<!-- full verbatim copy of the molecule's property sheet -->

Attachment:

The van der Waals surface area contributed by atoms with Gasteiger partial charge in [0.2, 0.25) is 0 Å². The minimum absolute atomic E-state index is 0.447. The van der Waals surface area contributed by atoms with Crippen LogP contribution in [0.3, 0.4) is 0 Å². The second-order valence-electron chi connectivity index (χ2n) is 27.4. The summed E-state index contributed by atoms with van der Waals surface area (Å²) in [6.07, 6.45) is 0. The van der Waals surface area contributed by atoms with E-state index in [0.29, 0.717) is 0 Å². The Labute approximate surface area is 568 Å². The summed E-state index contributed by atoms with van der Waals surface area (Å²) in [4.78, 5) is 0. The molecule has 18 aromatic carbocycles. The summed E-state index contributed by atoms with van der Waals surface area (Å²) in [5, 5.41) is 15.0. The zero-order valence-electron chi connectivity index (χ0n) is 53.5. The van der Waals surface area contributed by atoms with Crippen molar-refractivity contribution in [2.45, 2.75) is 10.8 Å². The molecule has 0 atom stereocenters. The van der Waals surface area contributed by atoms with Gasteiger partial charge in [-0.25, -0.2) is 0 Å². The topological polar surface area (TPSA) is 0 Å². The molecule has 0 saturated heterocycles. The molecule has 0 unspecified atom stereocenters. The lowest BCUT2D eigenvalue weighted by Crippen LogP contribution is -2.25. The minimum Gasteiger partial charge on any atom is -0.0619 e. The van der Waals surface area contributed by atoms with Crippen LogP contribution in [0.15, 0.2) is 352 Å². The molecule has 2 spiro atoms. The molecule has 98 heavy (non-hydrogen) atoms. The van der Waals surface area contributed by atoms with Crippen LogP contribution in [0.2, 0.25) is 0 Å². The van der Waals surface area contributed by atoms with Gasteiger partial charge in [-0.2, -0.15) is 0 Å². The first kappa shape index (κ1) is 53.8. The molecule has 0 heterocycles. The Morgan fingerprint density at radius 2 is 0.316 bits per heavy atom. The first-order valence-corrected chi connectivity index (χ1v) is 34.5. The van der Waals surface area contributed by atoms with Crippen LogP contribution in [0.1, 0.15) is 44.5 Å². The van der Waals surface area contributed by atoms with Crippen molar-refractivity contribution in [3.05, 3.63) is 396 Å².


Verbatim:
The van der Waals surface area contributed by atoms with Gasteiger partial charge in [0.2, 0.25) is 0 Å². The minimum absolute atomic E-state index is 0.447. The van der Waals surface area contributed by atoms with Crippen LogP contribution in [0.3, 0.4) is 0 Å². The second-order valence-electron chi connectivity index (χ2n) is 27.4. The summed E-state index contributed by atoms with van der Waals surface area (Å²) in [6.07, 6.45) is 0. The van der Waals surface area contributed by atoms with E-state index in [0.29, 0.717) is 0 Å². The Labute approximate surface area is 568 Å². The summed E-state index contributed by atoms with van der Waals surface area (Å²) in [4.78, 5) is 0. The molecule has 18 aromatic carbocycles. The summed E-state index contributed by atoms with van der Waals surface area (Å²) in [5, 5.41) is 15.0. The zero-order valence-electron chi connectivity index (χ0n) is 53.5. The van der Waals surface area contributed by atoms with Crippen molar-refractivity contribution in [2.45, 2.75) is 10.8 Å². The molecule has 0 atom stereocenters. The van der Waals surface area contributed by atoms with Gasteiger partial charge in [-0.25, -0.2) is 0 Å². The topological polar surface area (TPSA) is 0 Å². The molecule has 0 saturated heterocycles. The molecule has 0 unspecified atom stereocenters. The lowest BCUT2D eigenvalue weighted by Crippen LogP contribution is -2.25. The minimum Gasteiger partial charge on any atom is -0.0619 e. The van der Waals surface area contributed by atoms with Crippen LogP contribution in [0.15, 0.2) is 352 Å². The molecule has 2 spiro atoms. The molecule has 98 heavy (non-hydrogen) atoms. The van der Waals surface area contributed by atoms with Crippen LogP contribution in [0.2, 0.25) is 0 Å². The van der Waals surface area contributed by atoms with Gasteiger partial charge in [-0.2, -0.15) is 0 Å². The first kappa shape index (κ1) is 53.8. The molecule has 0 heterocycles. The Morgan fingerprint density at radius 2 is 0.316 bits per heavy atom. The first-order valence-corrected chi connectivity index (χ1v) is 34.5. The van der Waals surface area contributed by atoms with Crippen LogP contribution in [0.1, 0.15) is 44.5 Å². The van der Waals surface area contributed by atoms with Crippen molar-refractivity contribution in [3.05, 3.63) is 396 Å².